Canada has implemented its commitments under the 2008 international Convention on Cluster Munitions by ratifying the Convention and bringing national legislation, the Prohibiting Cluster Munitions Act (Cluster Munitions Act), into force on March 16, 20151and this might be of interest to investors and fund managers.

The Cluster Munitions Act prohibits the use, development, production, acquisition, possession, import or export of cluster munitions, explosive submunitions and explosive bomblets (collectively, “cluster munitions”), as well as the foreign movement thereof for purposes of transferring their ownership and control. It also prohibits attempting to commit, or aiding, abetting, counselling or conspiring to commit, such a prohibited act and providing assistance after a prohibited act.

The Cluster Munitions Act does not explicitly prohibit financial investments in cluster munitions, contrary to the legislation of certain other countries that have enacted the international Convention on Cluster Munitions. That being said, Canadian government representatives have repeatedly asserted during Canadian parliamentary debates that direct and intentional investments in entities that engage in an act prohibited by theCluster Munitions Act are prohibited under the Act’s aiding or abetting prohibition.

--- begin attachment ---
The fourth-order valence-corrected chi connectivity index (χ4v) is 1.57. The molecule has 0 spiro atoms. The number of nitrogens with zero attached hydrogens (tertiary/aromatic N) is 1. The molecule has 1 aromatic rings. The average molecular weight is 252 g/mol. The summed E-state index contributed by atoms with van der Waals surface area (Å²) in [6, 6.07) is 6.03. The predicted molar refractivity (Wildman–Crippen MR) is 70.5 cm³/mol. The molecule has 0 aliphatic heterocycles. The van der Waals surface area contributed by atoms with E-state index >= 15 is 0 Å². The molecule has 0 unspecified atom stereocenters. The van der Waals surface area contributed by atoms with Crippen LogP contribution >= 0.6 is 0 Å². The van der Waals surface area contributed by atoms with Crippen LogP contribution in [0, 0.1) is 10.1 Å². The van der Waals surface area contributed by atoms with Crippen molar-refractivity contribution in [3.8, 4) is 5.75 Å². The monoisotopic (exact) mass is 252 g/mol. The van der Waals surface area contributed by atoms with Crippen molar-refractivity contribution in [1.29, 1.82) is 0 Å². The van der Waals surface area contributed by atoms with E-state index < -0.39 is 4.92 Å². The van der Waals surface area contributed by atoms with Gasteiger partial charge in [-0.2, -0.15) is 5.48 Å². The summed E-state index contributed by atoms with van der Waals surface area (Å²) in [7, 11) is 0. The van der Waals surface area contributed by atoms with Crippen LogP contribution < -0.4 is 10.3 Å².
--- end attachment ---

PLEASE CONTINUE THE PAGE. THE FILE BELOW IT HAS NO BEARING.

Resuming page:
It is unclear how the Cluster Munitions Act would be applied to specific investment scenarios because of the absence of explicit wording in the Act and the requirement that an offence under the Act be committed with both knowledge and intent. We expect that if investments are in fact prohibited under the Cluster Munitions Act, its application is likely to vary depending on the specific facts, including the type of investment, the nature of the securities and the assessment of the intent of the investment. In this respect, a case-by-case analysis would be required to assess the likelihood that a particular investment is prohibited or not under the Cluster Munitions Act.